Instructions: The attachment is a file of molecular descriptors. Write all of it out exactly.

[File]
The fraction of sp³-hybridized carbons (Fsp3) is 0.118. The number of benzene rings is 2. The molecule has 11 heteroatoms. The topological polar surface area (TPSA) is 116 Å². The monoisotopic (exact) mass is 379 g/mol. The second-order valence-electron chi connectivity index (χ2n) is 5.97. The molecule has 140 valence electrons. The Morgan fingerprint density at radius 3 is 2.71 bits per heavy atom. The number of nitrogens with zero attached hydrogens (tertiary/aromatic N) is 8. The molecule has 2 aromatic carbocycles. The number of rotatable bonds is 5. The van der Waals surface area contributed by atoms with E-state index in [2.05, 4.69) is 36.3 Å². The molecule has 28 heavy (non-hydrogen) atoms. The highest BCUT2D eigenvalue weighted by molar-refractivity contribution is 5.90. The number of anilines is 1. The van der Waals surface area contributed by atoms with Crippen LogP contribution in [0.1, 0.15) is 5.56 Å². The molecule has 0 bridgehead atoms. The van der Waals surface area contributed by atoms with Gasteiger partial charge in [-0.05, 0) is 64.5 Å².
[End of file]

The fraction of sp³-hybridized carbons (Fsp3) is 0.118. The number of benzene rings is 2. The molecule has 11 heteroatoms. The topological polar surface area (TPSA) is 116 Å². The monoisotopic (exact) mass is 379 g/mol. The second-order valence-electron chi connectivity index (χ2n) is 5.97. The molecule has 140 valence electrons. The Morgan fingerprint density at radius 3 is 2.71 bits per heavy atom. The number of nitrogens with zero attached hydrogens (tertiary/aromatic N) is 8. The molecule has 2 aromatic carbocycles. The number of rotatable bonds is 5. The van der Waals surface area contributed by atoms with E-state index in [2.05, 4.69) is 36.3 Å². The molecule has 28 heavy (non-hydrogen) atoms. The highest BCUT2D eigenvalue weighted by molar-refractivity contribution is 5.90. The number of anilines is 1. The van der Waals surface area contributed by atoms with Crippen LogP contribution in [0.1, 0.15) is 5.56 Å². The molecule has 0 bridgehead atoms. The van der Waals surface area contributed by atoms with Gasteiger partial charge in [-0.05, 0) is 64.5 Å².